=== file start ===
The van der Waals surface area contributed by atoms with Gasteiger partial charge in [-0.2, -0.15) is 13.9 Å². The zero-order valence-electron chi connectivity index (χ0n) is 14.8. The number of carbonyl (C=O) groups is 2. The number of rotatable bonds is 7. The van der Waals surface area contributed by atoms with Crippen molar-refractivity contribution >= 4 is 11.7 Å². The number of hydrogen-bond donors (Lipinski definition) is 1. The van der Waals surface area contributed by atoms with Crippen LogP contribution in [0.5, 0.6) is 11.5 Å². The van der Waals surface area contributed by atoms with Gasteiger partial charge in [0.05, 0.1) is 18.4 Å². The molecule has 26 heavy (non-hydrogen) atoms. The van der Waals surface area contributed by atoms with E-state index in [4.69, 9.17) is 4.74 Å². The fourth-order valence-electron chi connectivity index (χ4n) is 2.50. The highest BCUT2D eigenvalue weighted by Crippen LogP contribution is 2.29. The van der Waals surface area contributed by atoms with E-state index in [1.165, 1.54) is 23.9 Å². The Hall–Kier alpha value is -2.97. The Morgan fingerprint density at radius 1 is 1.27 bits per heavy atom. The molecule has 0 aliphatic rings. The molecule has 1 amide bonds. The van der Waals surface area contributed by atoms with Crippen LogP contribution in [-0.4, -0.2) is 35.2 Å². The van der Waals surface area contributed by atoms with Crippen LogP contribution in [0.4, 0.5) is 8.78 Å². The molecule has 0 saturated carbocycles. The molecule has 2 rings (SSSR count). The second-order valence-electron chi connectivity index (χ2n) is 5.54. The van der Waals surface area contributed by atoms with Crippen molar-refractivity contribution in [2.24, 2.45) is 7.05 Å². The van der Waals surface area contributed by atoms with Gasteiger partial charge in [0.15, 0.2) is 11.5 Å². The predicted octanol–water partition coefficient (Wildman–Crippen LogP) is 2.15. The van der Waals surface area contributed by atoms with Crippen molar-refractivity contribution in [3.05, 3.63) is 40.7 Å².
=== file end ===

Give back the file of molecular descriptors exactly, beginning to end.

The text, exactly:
The van der Waals surface area contributed by atoms with Gasteiger partial charge in [-0.2, -0.15) is 13.9 Å². The zero-order valence-electron chi connectivity index (χ0n) is 14.8. The number of carbonyl (C=O) groups is 2. The number of rotatable bonds is 7. The van der Waals surface area contributed by atoms with Crippen molar-refractivity contribution >= 4 is 11.7 Å². The number of hydrogen-bond donors (Lipinski definition) is 1. The van der Waals surface area contributed by atoms with Crippen LogP contribution in [0.5, 0.6) is 11.5 Å². The van der Waals surface area contributed by atoms with Gasteiger partial charge in [0.05, 0.1) is 18.4 Å². The molecule has 26 heavy (non-hydrogen) atoms. The van der Waals surface area contributed by atoms with E-state index in [4.69, 9.17) is 4.74 Å². The fourth-order valence-electron chi connectivity index (χ4n) is 2.50. The highest BCUT2D eigenvalue weighted by Crippen LogP contribution is 2.29. The van der Waals surface area contributed by atoms with E-state index in [1.165, 1.54) is 23.9 Å². The Hall–Kier alpha value is -2.97. The Morgan fingerprint density at radius 1 is 1.27 bits per heavy atom. The molecule has 0 aliphatic rings. The molecule has 1 amide bonds. The van der Waals surface area contributed by atoms with Crippen LogP contribution in [-0.4, -0.2) is 35.2 Å². The van der Waals surface area contributed by atoms with Crippen LogP contribution in [0.4, 0.5) is 8.78 Å². The molecule has 0 saturated carbocycles. The molecule has 2 rings (SSSR count). The second-order valence-electron chi connectivity index (χ2n) is 5.54. The van der Waals surface area contributed by atoms with Crippen molar-refractivity contribution in [2.24, 2.45) is 7.05 Å². The van der Waals surface area contributed by atoms with Gasteiger partial charge in [0.15, 0.2) is 11.5 Å². The predicted octanol–water partition coefficient (Wildman–Crippen LogP) is 2.15. The van der Waals surface area contributed by atoms with Crippen molar-refractivity contribution in [3.05, 3.63) is 40.7 Å².